“Sorry, but I could never work your way. I don’t work in a rigid corporate environment. The education sector is fluid, and requires rolling with the punches as each random new concept or idea pops up – whether I think it’s a good idea or not (and often not) – rather than getting mad because something is slightly different than before and requires a new approach.”

      I think you assume to understand the environments the rest of us support. :) Some of us have many clients around the world, mixed platform environments, our largest Mac population is 2,200+.

      Trust me, none of our users are making widgets. We support many strictly regulated environments, multimedia, banking, health care, government, etc…and trust me, inability to quickly/effectively deploy Flash Player is a HUGE problem.

      So while you’re right about “rolling with the punches” (we all do, it’s part of our job as admins). But your “rather than getting mad” statement is a little off base.

      Adobe is exercising due diligence by openly discussing this very real issue openly. They know a lot of us are getting beat up over their mis-steps. But they’re right there, front and center, mostly because of the light that’s being shined on the Flash Player installer issue.

      Don

      • donmontalvo Says:

        (apologies for the grammar…tried to send out that last post and not miss a meeting. Don)


  4. [...] TGB is back with more interesting comments. [...]

  5. Jason Bush Says:

    Sorry TGB education is a cake walk compared to what some of deal with business. I deal with developers all over the world in multiple languages is no easy task. When I worked with educational institutions I could roll labs so easy across multiple buildings in no time. Student machines are a backup followed by the nuke and pave. Get over yourself.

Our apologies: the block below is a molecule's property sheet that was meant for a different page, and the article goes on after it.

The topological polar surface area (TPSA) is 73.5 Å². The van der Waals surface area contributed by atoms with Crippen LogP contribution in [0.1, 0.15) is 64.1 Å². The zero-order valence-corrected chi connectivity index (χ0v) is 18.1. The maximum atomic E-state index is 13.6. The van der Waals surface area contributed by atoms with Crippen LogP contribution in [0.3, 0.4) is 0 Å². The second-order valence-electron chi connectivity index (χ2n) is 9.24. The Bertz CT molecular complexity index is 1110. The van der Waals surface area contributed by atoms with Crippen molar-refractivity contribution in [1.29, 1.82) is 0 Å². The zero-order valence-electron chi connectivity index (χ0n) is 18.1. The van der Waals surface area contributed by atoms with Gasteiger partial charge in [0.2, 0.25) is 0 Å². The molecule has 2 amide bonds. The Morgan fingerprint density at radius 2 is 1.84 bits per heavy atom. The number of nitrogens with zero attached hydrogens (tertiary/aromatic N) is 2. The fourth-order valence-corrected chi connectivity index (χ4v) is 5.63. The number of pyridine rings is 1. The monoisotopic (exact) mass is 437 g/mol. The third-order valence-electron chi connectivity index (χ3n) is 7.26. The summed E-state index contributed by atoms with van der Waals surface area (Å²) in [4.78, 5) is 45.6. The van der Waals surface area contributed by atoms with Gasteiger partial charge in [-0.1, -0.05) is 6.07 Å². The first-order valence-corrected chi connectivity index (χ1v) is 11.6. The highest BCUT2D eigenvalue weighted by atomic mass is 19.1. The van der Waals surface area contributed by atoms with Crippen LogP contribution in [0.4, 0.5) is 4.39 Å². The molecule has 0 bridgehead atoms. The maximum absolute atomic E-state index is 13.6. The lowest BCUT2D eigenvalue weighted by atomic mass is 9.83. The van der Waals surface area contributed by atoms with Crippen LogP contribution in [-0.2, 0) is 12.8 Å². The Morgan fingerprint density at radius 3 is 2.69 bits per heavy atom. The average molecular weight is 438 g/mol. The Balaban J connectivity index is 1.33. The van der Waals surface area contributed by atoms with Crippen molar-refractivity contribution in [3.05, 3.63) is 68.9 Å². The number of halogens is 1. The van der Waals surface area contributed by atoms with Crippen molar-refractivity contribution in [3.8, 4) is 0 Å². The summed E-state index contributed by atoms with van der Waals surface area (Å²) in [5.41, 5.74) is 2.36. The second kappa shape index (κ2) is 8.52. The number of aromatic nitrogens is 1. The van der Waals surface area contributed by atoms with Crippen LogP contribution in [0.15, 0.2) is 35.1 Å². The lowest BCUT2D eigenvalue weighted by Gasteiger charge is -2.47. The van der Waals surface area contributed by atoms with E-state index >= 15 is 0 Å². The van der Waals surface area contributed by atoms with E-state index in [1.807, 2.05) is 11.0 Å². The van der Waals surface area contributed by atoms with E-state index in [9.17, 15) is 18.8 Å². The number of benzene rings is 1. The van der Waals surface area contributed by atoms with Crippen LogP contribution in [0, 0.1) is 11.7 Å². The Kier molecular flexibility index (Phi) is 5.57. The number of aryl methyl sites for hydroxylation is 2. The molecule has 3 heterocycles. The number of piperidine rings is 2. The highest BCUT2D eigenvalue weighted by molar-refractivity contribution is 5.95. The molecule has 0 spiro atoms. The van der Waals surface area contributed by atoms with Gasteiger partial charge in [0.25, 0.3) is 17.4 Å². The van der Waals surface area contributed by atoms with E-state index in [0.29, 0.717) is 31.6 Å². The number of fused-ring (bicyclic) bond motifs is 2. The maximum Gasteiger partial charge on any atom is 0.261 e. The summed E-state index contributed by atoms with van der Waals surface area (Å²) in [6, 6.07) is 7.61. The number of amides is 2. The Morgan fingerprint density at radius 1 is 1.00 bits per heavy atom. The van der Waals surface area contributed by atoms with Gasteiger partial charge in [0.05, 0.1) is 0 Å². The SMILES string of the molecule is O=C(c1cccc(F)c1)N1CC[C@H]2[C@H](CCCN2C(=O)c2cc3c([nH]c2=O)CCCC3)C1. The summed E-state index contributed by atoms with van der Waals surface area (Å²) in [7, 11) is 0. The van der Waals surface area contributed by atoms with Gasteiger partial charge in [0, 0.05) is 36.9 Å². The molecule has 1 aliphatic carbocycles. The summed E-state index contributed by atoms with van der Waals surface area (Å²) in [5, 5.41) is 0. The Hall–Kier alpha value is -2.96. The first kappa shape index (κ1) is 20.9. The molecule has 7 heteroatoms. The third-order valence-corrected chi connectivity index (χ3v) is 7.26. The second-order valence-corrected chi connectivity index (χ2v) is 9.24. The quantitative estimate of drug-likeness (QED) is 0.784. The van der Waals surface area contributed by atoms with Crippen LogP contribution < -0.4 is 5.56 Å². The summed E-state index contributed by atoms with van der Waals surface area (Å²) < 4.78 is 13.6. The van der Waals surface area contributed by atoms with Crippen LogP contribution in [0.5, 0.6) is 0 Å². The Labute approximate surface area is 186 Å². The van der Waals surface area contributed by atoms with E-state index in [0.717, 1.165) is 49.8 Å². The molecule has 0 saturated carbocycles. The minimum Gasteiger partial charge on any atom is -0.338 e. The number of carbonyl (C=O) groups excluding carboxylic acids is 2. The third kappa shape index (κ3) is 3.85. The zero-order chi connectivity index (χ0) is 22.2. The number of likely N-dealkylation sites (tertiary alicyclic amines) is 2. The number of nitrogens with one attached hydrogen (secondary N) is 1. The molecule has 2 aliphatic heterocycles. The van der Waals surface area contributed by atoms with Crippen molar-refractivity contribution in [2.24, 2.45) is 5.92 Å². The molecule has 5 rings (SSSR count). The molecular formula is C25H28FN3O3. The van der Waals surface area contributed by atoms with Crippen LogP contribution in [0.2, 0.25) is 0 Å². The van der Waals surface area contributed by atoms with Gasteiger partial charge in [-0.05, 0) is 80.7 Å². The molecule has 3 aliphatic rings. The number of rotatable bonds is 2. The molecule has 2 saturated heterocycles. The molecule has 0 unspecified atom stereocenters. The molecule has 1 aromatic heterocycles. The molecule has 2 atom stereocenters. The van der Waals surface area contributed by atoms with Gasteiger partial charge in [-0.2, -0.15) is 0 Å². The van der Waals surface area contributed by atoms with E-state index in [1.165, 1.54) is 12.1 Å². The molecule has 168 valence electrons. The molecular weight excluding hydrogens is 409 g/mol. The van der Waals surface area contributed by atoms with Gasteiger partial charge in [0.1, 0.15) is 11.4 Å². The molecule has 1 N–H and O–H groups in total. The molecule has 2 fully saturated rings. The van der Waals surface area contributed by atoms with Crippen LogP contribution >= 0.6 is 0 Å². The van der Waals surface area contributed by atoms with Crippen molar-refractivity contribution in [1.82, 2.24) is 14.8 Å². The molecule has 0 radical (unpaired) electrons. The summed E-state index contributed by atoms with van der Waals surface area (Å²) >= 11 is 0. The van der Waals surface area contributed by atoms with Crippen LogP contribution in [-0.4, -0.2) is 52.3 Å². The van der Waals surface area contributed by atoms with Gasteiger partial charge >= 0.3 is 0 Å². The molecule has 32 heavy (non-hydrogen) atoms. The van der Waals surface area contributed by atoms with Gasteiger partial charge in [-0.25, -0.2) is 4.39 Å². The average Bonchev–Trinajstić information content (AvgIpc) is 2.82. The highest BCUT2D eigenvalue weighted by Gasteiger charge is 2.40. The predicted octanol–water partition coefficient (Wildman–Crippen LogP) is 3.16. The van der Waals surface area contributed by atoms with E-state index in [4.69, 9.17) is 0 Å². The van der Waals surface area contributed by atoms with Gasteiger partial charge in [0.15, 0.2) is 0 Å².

6. John Says:

    Hidden within the Adobe Flash Player install package Adobe provides is a .pkg.

    Mount the DMG.
    Right click > Show Package Contents
    Contents > Resources

    There’s your “Adobe Flash Player.pkg” that will work with Munki.

    • GregN Says:

      Umm, thanks?

      I think most of us are aware of that package (and even use it!) But it’s _not_ Adobe’s supported installation method, and there are minor issues when you use it. See the earlier posts in this series for the dirty details.

  7. Alan M Says:

    I’ve been disappointed in Adobe’s admin and enterprise support in general, and I don’t have a very demanding environment. All I distribute/deploy is Flash, Reader, and Acrobat; trying to find out how to do silent, trouble-free installs and updates has been close to impossible on Adobe’s labrythine website; googling the problem turned up a list of possibilities for various command switches that worked sometimes. It felt more like trawling for nuggets of folklore and magic spells than getting a clean solution from the true source — Adobe. It doesn’t help that at least 1 of the above 3 is updated by Adobe every couple of weeks or so, so then then the automatic Updater pops up letting all my users know they’re behind the times, and then they let me hear about it. It’s hard to believe that this problem hasn’t been raised and solved a decade ago.